This post is of particular importance to me and so here it is, yet again. Blessings, Kathy
Sunday, April 5, 2009
The Friday Night Knitting Club (2007) by Kate Jacobs. I thought this would be a combination "chick lit"/learn something/appreciate women's issues kind of read. And for the most part it was. Until I got about half way through the book when I realized I didn't know that much about the main character -- enough to like her or want to know her. There seems a huge disconnect about the way she sees herself and the way others view her -- repeatedly; annoyingly. Granted, this is often part of the human condition: a universal theme. But there is more.
An author walks a treacherous road in character development. She can't divulge too much about her characters, but must take care to 'hint' to her readers along the way, otherwise occurrences fly out of left field -- literally and figuratively jolting her readers. Great literature contains surprises, but they still have to make sense -- some modicum of information given that allows the feasibility of the events to take place. For those of you considering reading this book STOP HERE. I'm about to give away the ending.
In The Friday Night Knitting Club the main character goes to her gynecologist after a long lapse in visits, where she learns she has an ovarian tumor that 'looks malignant.' Only after the diagnosis and radical hysterectomy does the character mention that she felt occasional bloating. In her defense, Jacobs does briefly mention that ovarian cancer is a 'silent killer' -- that by the time symptoms are noticed, it's often too late. This is accurate medicine, but it's not appropriate plot or character development. After her course of chemo, Georgia Walker, doubles over in pain and dies in the hospital a few days later.
There is a big reason why this upset me so. First, I've taught and read enough literature that I recognize good plot and character development when I read it. And probably more importantly, on May 29th of this year, I celebrate my sixth anniversary of wellness. It was on this day in 2003, that I was shocked to discover I had ovarian cancer. The tumor had been growing for quite some time and I had 'quiet symptoms' but symptoms nevertheless. Scheduled for what we expected was the removal of four small cysts on my left ovary (about an hour's procedure via a laparoscopy), I would be released from the hospital the next morning. (I had been pre-warned, however, that if the cysts were at all suspicious, the means by which they would be removed would change). After about seven hours of surgery, being cut from above the navel to the symphisis pubis, and a radical bi-lateral hysterectomy and appendectomy, I awoke groggy and in pain to the truth.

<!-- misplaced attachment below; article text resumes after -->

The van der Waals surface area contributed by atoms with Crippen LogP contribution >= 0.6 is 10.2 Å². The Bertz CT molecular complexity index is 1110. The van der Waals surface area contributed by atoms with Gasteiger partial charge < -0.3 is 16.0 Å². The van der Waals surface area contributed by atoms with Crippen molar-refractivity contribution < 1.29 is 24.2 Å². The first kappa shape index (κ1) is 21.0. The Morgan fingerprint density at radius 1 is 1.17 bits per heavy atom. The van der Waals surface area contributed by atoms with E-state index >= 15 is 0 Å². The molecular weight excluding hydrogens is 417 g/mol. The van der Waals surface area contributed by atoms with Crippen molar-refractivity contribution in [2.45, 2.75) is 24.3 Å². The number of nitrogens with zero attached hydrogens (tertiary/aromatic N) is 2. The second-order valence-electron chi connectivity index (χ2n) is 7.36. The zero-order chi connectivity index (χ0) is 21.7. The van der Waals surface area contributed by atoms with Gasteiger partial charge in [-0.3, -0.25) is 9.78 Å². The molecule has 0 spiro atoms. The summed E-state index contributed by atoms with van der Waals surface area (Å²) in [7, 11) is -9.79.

When a psychologist came to see me the next morning and asked what I knew about ovarian cancer, all I could think about was Gilda Radner and her valiant struggle with ovarian cancer and so replied, "Everyone I've ever known who has had ovarian cancer is dead." She told me that ten years prior this was very true, but there are many more survivors now. She was right. More and more women survive this 'silent killer' every year. Knowing this Kate Jacobs does every one of us who have survived ovarian cancer a great dis-service.
- I am a retired English teacher and department head, the mother of three, grand mother of three, and have been married to the same man for 42 years. I subscribe to Dr. PM Forni's concept of Civility. I was born in South Philadelphia and grew up in the 'burbs. I love soft pretzels and cheesesteaks, the Phillies, the Eagles, and San Diego. I love being Mom, Aunt Kathy, Nona Kathy, and Teacher. I spend a lot of time in my gardens in the spring and summer, and in the winter I plan what I'm going to plant. I also am an avid reader and photographer.